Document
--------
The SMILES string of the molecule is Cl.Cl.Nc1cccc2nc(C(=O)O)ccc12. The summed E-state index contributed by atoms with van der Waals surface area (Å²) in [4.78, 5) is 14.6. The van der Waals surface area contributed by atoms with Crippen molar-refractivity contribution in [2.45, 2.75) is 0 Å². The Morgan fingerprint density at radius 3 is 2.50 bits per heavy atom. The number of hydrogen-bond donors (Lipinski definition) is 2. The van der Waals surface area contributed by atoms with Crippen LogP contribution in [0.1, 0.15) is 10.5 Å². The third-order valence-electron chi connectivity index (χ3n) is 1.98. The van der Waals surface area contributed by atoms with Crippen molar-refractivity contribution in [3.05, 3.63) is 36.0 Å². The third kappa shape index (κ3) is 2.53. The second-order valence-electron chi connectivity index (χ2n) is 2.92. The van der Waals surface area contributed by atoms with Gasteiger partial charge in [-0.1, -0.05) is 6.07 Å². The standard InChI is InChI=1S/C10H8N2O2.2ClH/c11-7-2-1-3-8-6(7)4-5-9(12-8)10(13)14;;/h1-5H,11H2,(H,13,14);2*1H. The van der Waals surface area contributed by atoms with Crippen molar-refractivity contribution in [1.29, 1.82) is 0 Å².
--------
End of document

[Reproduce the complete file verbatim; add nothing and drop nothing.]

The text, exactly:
The SMILES string of the molecule is Cl.Cl.Nc1cccc2nc(C(=O)O)ccc12. The summed E-state index contributed by atoms with van der Waals surface area (Å²) in [4.78, 5) is 14.6. The van der Waals surface area contributed by atoms with Crippen molar-refractivity contribution in [2.45, 2.75) is 0 Å². The Morgan fingerprint density at radius 3 is 2.50 bits per heavy atom. The number of hydrogen-bond donors (Lipinski definition) is 2. The van der Waals surface area contributed by atoms with Crippen LogP contribution in [0.1, 0.15) is 10.5 Å². The third-order valence-electron chi connectivity index (χ3n) is 1.98. The van der Waals surface area contributed by atoms with Crippen molar-refractivity contribution in [3.05, 3.63) is 36.0 Å². The third kappa shape index (κ3) is 2.53. The second-order valence-electron chi connectivity index (χ2n) is 2.92. The van der Waals surface area contributed by atoms with Gasteiger partial charge in [-0.1, -0.05) is 6.07 Å². The standard InChI is InChI=1S/C10H8N2O2.2ClH/c11-7-2-1-3-8-6(7)4-5-9(12-8)10(13)14;;/h1-5H,11H2,(H,13,14);2*1H. The van der Waals surface area contributed by atoms with Crippen molar-refractivity contribution in [1.29, 1.82) is 0 Å².